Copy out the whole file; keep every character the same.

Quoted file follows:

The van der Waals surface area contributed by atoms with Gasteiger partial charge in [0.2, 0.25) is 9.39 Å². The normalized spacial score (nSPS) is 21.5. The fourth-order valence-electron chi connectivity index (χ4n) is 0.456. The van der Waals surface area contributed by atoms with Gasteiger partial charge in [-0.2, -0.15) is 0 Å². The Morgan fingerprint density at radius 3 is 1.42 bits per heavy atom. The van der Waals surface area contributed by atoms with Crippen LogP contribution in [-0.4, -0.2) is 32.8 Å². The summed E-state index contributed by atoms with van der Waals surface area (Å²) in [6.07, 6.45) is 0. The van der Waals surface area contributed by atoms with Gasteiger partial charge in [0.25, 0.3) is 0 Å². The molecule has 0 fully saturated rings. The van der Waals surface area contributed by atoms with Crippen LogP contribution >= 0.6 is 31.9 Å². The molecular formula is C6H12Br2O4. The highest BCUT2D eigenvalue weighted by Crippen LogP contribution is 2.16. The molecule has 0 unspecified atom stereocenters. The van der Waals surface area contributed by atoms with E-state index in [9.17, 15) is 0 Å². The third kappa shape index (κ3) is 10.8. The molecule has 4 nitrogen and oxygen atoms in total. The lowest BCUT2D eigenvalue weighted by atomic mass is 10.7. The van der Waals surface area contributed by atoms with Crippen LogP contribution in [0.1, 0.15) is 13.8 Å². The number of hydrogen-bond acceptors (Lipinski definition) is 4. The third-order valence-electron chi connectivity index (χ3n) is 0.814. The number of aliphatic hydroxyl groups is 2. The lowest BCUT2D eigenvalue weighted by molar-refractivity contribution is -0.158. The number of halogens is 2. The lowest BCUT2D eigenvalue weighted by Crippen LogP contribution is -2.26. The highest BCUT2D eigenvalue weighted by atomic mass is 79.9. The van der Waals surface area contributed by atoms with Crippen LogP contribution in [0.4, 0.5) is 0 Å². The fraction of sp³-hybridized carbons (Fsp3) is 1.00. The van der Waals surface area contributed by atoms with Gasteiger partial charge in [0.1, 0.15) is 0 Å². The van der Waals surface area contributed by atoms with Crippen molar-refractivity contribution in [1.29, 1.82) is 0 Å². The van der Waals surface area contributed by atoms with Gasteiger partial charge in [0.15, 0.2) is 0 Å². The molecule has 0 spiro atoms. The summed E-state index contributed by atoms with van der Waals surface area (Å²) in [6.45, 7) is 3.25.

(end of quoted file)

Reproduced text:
The van der Waals surface area contributed by atoms with Gasteiger partial charge in [0.2, 0.25) is 9.39 Å². The normalized spacial score (nSPS) is 21.5. The fourth-order valence-electron chi connectivity index (χ4n) is 0.456. The van der Waals surface area contributed by atoms with Gasteiger partial charge in [-0.2, -0.15) is 0 Å². The Morgan fingerprint density at radius 3 is 1.42 bits per heavy atom. The van der Waals surface area contributed by atoms with Crippen LogP contribution in [-0.4, -0.2) is 32.8 Å². The summed E-state index contributed by atoms with van der Waals surface area (Å²) in [6.07, 6.45) is 0. The van der Waals surface area contributed by atoms with Gasteiger partial charge in [0.25, 0.3) is 0 Å². The molecule has 0 fully saturated rings. The van der Waals surface area contributed by atoms with Crippen LogP contribution >= 0.6 is 31.9 Å². The molecular formula is C6H12Br2O4. The highest BCUT2D eigenvalue weighted by Crippen LogP contribution is 2.16. The molecule has 0 unspecified atom stereocenters. The van der Waals surface area contributed by atoms with E-state index in [9.17, 15) is 0 Å². The third kappa shape index (κ3) is 10.8. The molecule has 4 nitrogen and oxygen atoms in total. The lowest BCUT2D eigenvalue weighted by atomic mass is 10.7. The van der Waals surface area contributed by atoms with Crippen LogP contribution in [0.1, 0.15) is 13.8 Å². The number of hydrogen-bond acceptors (Lipinski definition) is 4. The third-order valence-electron chi connectivity index (χ3n) is 0.814. The number of aliphatic hydroxyl groups is 2. The lowest BCUT2D eigenvalue weighted by molar-refractivity contribution is -0.158. The number of halogens is 2. The lowest BCUT2D eigenvalue weighted by Crippen LogP contribution is -2.26. The highest BCUT2D eigenvalue weighted by atomic mass is 79.9. The van der Waals surface area contributed by atoms with Crippen LogP contribution in [0.4, 0.5) is 0 Å². The fraction of sp³-hybridized carbons (Fsp3) is 1.00. The van der Waals surface area contributed by atoms with Gasteiger partial charge in [0.1, 0.15) is 0 Å². The van der Waals surface area contributed by atoms with Crippen molar-refractivity contribution in [1.29, 1.82) is 0 Å². The van der Waals surface area contributed by atoms with Gasteiger partial charge in [0.15, 0.2) is 0 Å². The molecule has 0 spiro atoms. The summed E-state index contributed by atoms with van der Waals surface area (Å²) in [6.45, 7) is 3.25.